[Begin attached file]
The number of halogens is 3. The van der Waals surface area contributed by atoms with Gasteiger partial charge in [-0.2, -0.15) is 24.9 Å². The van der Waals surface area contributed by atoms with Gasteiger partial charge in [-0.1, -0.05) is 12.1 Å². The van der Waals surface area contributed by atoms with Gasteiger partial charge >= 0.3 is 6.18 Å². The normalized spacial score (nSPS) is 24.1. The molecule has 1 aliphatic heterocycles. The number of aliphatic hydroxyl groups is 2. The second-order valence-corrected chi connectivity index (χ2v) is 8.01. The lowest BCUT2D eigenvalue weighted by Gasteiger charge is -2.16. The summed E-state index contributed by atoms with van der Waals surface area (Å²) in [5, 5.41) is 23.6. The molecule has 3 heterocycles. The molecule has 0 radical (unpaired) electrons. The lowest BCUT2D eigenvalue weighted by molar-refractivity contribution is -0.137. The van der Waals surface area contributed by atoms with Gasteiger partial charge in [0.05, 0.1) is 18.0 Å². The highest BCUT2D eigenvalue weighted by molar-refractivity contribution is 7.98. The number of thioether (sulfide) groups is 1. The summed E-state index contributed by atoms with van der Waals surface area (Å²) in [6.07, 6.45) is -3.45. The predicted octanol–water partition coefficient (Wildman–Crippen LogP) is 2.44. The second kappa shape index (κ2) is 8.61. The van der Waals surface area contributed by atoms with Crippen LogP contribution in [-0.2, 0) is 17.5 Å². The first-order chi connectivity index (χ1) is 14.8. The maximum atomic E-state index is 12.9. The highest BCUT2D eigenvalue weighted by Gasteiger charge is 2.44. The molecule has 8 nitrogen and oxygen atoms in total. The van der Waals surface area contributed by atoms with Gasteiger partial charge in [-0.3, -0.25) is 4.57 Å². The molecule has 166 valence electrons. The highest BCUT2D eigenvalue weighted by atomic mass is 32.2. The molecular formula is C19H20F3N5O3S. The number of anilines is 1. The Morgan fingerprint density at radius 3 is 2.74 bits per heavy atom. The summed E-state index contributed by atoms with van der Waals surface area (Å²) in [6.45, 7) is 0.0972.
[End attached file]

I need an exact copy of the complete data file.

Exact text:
The number of halogens is 3. The van der Waals surface area contributed by atoms with Gasteiger partial charge in [-0.2, -0.15) is 24.9 Å². The van der Waals surface area contributed by atoms with Gasteiger partial charge in [-0.1, -0.05) is 12.1 Å². The van der Waals surface area contributed by atoms with Gasteiger partial charge >= 0.3 is 6.18 Å². The normalized spacial score (nSPS) is 24.1. The molecule has 1 aliphatic heterocycles. The number of aliphatic hydroxyl groups is 2. The second-order valence-corrected chi connectivity index (χ2v) is 8.01. The lowest BCUT2D eigenvalue weighted by Gasteiger charge is -2.16. The summed E-state index contributed by atoms with van der Waals surface area (Å²) in [5, 5.41) is 23.6. The molecule has 3 heterocycles. The molecule has 0 radical (unpaired) electrons. The lowest BCUT2D eigenvalue weighted by molar-refractivity contribution is -0.137. The van der Waals surface area contributed by atoms with Gasteiger partial charge in [0.05, 0.1) is 18.0 Å². The highest BCUT2D eigenvalue weighted by molar-refractivity contribution is 7.98. The number of thioether (sulfide) groups is 1. The summed E-state index contributed by atoms with van der Waals surface area (Å²) in [6.07, 6.45) is -3.45. The predicted octanol–water partition coefficient (Wildman–Crippen LogP) is 2.44. The second kappa shape index (κ2) is 8.61. The van der Waals surface area contributed by atoms with Crippen LogP contribution in [-0.2, 0) is 17.5 Å². The first-order chi connectivity index (χ1) is 14.8. The maximum atomic E-state index is 12.9. The highest BCUT2D eigenvalue weighted by Gasteiger charge is 2.44. The molecule has 8 nitrogen and oxygen atoms in total. The van der Waals surface area contributed by atoms with Gasteiger partial charge in [-0.3, -0.25) is 4.57 Å². The molecule has 166 valence electrons. The highest BCUT2D eigenvalue weighted by atomic mass is 32.2. The molecular formula is C19H20F3N5O3S. The number of anilines is 1. The Morgan fingerprint density at radius 3 is 2.74 bits per heavy atom. The summed E-state index contributed by atoms with van der Waals surface area (Å²) in [6.45, 7) is 0.0972.